“Substitutes” for Cadmium Yellow

Cadmium Yellow Medium (Maimeri Puro)

There are concerns that cadmium yellows (PY 35, or cadmium sulphite) may fade over time, as has been observed in several paintings, although this pigment is rated as having excellent lightfastness (or 8;8;8 at BWS – Blue Wool Scale). There are reports of Van Gogh, Matisse and Munch works where the cadmium yellow turned into a milky-gray compound. Researchers have found that one variety of cadmium yellow becomes cadmium sulfate when it is exposed to excessive dampness and light, over decades. Some say this is problem that affects only the cadmium yellows produced before 1920, as the manufacturing process has changed since then. So, actual paints of such pigment would be stable. But, besides, there are the safety issues related to cadmium pigments.  These questions may lead one to look for a substitute for cadmium yellow.

Unfortunately, there isn’t yet an ideal replacement. Others yellows usually fail in offering equivalent opacity and covering power.

Commonly, yellow pigments used as “substitutes” for PY 35 are: PY 74, PY 73 and PY 65. All of these three are labeled as being of low hazard.

PY 74, a “hansa” (or “azo”, or “arylide”) yellow, may be not entirely reliable: it’s rated as having just a good lightfastess (or, sometimes, a 7;6;5 at BWS).

PY 73 e PY 65 are the “azos” with better lightfastness. PY 73 ranges from reddish to greenish yellow. It’s not opaque as a cadmium. PY 65 tends to present a more reddish tone, and may be a bit more transparent than PY 73. I’ve tested Winsor Artist’s Yellow Deep, produced with PY 65, and it’s really a bright reddish yellow, nearly an orange, as can be seen in the photo. It’s nicely saturated.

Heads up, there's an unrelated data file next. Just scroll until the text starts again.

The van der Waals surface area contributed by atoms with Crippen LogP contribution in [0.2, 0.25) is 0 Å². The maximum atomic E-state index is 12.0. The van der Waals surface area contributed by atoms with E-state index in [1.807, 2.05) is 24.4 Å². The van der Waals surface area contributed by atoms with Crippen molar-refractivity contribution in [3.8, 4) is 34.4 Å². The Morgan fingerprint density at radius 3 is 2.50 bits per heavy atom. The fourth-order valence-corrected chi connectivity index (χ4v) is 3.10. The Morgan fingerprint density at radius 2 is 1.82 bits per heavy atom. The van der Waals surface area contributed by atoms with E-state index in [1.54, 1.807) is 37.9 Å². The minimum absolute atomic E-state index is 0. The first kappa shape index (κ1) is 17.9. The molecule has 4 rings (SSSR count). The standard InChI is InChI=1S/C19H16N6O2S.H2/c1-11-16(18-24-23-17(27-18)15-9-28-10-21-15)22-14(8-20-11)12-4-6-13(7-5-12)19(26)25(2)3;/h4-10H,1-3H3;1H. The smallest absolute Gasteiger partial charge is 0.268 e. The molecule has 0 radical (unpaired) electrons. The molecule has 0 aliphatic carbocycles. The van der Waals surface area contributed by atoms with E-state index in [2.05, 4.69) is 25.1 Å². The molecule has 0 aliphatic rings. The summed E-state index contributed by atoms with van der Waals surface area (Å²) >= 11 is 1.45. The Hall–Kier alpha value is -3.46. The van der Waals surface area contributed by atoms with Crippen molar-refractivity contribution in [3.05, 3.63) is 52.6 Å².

Others oil paints that are produced with this pigment are Lefranc & Bourgeois Chrome Yellow Deep Hue and Williamsburg Permanent Yellow Deep.

Above: Maimeri Puro Cadmium Yellow Medium (PY 35) Below: Winsor Artists’ Yellow Deep (PY 65)


Drawing of the day

Grey papers are great for portraits, because light areas can be highlighted with white pencil. I had a hard time trying to find a toned grey paper, and I’m surprised by the quality of this “Canson Color”. Unfortunately, I’ve just found it in size A4. It’s 180g/m2, and it has a fine grain, good enough for drawing.

For this self-portrait I used Bruynzeel and Staedtler graphite pencils. So far, Staedtler softer grades are the darkest I’ve found. The white pencil used in this drawing was Koh-I-Noor Hardtmuth “Gioconda” White Coal. By the way, Koh-I-Noor produce a lovely black charcoal pencil (from this series “Gioconda”).

Drawing stages

Some people like to start a drawing making first the great masses of values. I prefer to draw the main lines, visualizing the features and proportions of the face before working on the fine details. The white highlights come last. To avoid smudging the paper with my hand, while drawing, I like to place a tracing paper under the hand.

Pencil drawing self-portrait